• Firstly, minimising the number of operators, especially in perl 6's case, would be positive.


                      No, seriously. Why?

                      It's obvious you have a target number in mind. Quantify it. If there are facts, discoverable facts, for the design of an ideal programming language, let's be engineers about it. Be specific. "Too many" is not specific. "Fewer" is not helpful. "I know it when I see it" is opinion, not science. Be bold; back up your assertions.

                      I cheerfully ignore the reductio ad lambda calculus argument

                    • Because the operators are not obvious. Not even for Perl 5 programmers. They should be as obvious as +, or -. I'm not against introducing a couple of operators, if they make sense. In this day and age, the engineering goal of a programming language should be to make multithreading and object plurality as easy as possible. I think it's right to make operators smarter so they can operate on arrays or sole elements, but it seems to have gone to a confusing extreme in perl 6.

                      One small case, just looking at th

                    • One small case, just looking at the periodic table of perl 6 operators. I see a whole bunch of string comparison operators (leg, lt, lg, eq, ge, gt, ne) and a whole bunch of numeric comparison operators (<=>, >, <, etc etc) plus cmp plus eqv. Now, I haven’t had time to look at perl 6 deeply in years, but at first glance, that’s even worse than common lisp’s 5 different notions of equality.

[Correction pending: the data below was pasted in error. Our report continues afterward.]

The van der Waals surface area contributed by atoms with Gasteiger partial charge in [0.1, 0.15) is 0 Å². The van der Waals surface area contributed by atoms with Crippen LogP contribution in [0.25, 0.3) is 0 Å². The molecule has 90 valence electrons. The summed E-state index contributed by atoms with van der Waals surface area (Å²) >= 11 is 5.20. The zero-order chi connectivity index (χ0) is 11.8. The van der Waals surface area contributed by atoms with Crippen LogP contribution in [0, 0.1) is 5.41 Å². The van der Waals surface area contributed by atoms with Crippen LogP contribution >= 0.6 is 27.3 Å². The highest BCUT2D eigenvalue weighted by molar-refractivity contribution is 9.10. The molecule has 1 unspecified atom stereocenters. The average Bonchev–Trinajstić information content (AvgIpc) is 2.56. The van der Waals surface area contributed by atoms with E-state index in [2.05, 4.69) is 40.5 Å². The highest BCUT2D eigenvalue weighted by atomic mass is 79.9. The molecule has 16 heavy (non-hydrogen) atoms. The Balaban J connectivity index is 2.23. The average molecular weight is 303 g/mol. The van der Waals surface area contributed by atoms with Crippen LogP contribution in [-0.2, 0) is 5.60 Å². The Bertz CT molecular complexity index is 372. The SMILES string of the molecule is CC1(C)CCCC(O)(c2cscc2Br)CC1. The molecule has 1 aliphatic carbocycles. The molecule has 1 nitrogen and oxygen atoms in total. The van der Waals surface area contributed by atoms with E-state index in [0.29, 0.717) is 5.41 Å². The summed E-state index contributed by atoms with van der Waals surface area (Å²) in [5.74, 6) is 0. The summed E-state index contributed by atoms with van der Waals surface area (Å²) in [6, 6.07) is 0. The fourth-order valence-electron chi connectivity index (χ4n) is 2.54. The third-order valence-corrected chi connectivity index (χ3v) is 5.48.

You are aware that Perl 5 has almost all of these already, right?

                    • You are aware that Perl 5 has almost all of these already, right?


                    • So, are you not going to post my comments on your blog, Mr. Christopher (aka chromatic)?

                      Since you and your friend Ovid seem to be only interested in what you two have to say to each other, I've started posting my comments in my own blog, [].

                      Granted, I didn't expect such unwarranted censorship. I guess it's only okay to talk about whatever you decide, huh? -- ank

                    • I'd rather discuss the Dick Grune research to which you alluded months ago. Did you ever find it? (I'm not Mr. Grune, nor Mr. Pierce, nor Mr. Carlyle, nor Mr. Romata either. What bizarre assertions.)

                    • No, your name is Shane Warden, and you've published a couple of books as S. Christopher. As for the rest - my Pierce books are laughing at you. I'm sure you want to be them, but it's obvious to everyone you fail (as for Romata, I think you should have said Tomita - he has nice parsers that are porbably the only ones that can parse your perl 6 monstrosity.) Also, I'm tired of you editing my comments, so I am still cross-posting this to my blog []
  • Either I didn't think of it at the time of blogging, or I forgot about it, but another nice thing about using contextuals rather than instance attributes is that the class becomes thread-safe. In other words, you can suddenly use the same instance of Yapsi::Compiler to compile two different sources simultaneously. The contextuals will be local to each thread and not interact; instance attributes would have been shared and cause a bit of trouble.

    Yapsi::Compiler currently only has one instance attribute: @.wa